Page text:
Chuck Dippo, vice president for engineering services at South Jersey Gas, said several projects added capacity and flexibility to the system. One was 2.5 miles of new 24-inch pipeline in Egg Harbor Township laid along Washington Avenue, Fire Road and across the Atlantic City Expressway in late 2011. A second was about 2 miles of 12-inch pipe from Huron Avenue in the Marina District along Absecon Boulevard.
“Without some of these reinforcements happening, we would not have been in the position to add Revel and other loads that may come along in the future,” Dippo said.
The company also worked with other crews closer to the site, when other utilities were installed and roadways widened.
Two years ago, the Atlantic City Municipal Utilities Authority finished renovations to its water-treatment works, giving it more capacity, Executive Director Neil Goldfine said.
The utility placed larger water mains in the ground between Revel and Trump Taj Mahal and the Uptown Complex School several blocks north of Revel. It also connected the mains on Atlantic and Pacific avenues with new Connecticut Avenue pipes.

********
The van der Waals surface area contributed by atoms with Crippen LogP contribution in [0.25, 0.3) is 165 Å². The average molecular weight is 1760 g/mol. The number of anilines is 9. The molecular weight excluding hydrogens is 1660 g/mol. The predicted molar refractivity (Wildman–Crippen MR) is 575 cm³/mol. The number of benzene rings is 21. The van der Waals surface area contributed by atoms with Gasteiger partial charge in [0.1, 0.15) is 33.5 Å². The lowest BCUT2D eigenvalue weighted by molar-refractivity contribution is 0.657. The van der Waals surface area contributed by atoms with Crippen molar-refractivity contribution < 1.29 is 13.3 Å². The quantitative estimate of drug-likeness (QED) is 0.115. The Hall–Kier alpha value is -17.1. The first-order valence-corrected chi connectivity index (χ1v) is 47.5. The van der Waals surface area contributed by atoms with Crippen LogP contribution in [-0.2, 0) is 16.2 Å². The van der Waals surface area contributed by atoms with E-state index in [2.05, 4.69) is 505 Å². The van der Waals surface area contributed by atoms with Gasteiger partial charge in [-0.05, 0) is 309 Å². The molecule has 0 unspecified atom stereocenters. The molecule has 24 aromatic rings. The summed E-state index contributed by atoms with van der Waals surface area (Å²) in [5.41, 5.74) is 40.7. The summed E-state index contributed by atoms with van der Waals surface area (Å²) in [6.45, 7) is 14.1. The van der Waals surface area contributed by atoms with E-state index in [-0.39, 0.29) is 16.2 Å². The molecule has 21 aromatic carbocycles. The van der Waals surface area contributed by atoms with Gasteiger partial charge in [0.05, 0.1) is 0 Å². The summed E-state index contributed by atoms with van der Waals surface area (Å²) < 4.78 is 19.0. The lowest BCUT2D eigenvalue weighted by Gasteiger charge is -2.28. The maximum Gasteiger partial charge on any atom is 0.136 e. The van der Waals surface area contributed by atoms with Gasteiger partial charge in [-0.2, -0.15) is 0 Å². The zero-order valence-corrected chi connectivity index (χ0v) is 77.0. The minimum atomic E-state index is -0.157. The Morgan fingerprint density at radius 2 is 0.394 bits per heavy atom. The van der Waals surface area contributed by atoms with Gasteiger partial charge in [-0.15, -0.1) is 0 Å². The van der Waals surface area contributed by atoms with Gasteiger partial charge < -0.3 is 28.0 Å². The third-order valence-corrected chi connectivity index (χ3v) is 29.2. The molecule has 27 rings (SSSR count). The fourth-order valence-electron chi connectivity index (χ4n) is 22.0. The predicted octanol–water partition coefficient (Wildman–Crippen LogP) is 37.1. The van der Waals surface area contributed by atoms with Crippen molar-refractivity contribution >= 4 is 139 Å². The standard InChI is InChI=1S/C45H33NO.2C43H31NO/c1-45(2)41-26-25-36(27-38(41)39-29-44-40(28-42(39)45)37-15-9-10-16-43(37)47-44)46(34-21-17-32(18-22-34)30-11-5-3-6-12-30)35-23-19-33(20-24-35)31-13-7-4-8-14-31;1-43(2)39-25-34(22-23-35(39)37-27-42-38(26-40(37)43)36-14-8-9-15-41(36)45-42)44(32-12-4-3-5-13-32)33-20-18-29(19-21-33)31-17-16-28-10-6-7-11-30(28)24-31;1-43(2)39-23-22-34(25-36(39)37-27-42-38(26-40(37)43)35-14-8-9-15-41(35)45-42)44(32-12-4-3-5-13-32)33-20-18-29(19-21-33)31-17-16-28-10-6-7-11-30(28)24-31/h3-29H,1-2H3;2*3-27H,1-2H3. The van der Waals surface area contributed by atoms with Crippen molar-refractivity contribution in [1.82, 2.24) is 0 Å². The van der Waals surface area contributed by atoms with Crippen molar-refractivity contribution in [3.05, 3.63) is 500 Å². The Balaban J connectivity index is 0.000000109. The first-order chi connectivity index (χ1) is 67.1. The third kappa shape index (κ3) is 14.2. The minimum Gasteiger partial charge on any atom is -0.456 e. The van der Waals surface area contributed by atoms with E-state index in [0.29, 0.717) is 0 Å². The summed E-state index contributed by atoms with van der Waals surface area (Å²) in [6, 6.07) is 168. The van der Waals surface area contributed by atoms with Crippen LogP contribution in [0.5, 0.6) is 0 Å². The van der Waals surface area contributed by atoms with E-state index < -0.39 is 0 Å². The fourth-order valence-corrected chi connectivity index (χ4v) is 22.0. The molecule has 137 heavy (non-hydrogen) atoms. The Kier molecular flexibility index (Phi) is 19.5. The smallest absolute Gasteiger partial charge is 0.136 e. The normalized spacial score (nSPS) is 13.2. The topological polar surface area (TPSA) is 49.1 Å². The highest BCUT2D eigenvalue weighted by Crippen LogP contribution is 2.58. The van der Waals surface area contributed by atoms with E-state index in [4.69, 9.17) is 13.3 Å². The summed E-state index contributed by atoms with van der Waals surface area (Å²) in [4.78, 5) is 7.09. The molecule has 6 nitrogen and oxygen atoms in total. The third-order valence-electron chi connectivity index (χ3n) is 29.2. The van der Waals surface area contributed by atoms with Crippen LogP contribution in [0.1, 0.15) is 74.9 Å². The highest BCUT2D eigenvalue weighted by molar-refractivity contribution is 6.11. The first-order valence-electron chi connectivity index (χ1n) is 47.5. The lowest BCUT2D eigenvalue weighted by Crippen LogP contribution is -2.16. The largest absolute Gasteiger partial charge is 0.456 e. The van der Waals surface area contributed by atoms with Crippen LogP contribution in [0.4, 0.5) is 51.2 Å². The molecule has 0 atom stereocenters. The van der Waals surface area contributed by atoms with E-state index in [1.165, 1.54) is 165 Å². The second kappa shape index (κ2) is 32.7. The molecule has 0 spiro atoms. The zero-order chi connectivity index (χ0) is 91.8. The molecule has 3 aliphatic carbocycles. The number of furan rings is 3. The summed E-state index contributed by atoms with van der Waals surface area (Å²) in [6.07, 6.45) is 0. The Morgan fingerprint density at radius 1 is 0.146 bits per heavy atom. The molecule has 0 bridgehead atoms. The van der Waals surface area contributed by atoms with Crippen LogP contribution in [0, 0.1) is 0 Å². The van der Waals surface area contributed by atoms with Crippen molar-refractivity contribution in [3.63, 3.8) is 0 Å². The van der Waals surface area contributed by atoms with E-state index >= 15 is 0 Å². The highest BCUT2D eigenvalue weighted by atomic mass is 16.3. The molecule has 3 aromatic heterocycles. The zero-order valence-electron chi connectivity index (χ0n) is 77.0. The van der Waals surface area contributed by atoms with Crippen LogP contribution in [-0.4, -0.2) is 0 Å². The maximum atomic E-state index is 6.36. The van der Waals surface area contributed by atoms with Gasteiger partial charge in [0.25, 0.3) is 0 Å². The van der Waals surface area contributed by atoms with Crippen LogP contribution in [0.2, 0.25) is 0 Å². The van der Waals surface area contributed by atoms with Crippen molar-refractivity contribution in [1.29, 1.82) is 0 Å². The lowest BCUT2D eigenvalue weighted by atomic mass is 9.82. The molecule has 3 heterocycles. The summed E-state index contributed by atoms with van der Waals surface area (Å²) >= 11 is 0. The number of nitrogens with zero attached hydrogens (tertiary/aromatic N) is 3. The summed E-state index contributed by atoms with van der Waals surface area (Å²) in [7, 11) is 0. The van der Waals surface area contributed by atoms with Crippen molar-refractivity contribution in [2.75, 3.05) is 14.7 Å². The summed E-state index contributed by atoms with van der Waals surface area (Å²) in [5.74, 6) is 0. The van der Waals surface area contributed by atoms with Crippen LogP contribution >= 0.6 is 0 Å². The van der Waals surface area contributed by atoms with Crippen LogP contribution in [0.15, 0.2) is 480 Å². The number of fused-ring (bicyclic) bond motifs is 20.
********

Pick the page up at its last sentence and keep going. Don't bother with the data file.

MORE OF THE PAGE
But since money is not the only thing casino patrons leave behind, the Atlantic City Sewerage Co. also improved its lines, Louis Walters said.
Walters, president of the privately held, regulated utility, said it spent $7 million on the pipes that carry waste underneath the bay to the Atlantic County Utility Authority’s Wastewater Facility.
The company replaced 85-year-old mains with new high-density plastic pipes with an estimated 125-year lifespan. The pipes carry about 95 percent of the city’s sewage flow under pressure from near the Borgata Hotel Casino & Spa to the treatment center. The company completed the project in December.
Three years ago, the company spent about $5 million to install a new trunk line for the entire South Inlet and replace two of the three sewer pipes at Baltic Avenue. The new 36-inch pipe, planned for about 10 years, is sized for future area development.
Tom Foley, the city’s director of emergency management, said the city likely would add one ambulance and crew to the five or six typically on call. The city has as many as 26 ambulances available for events such as last year’s Atlantic City Airshow.
The city also hired six new police dispatchers, who should finish their eight-week training by the end of April, boosting that office’s total to 33.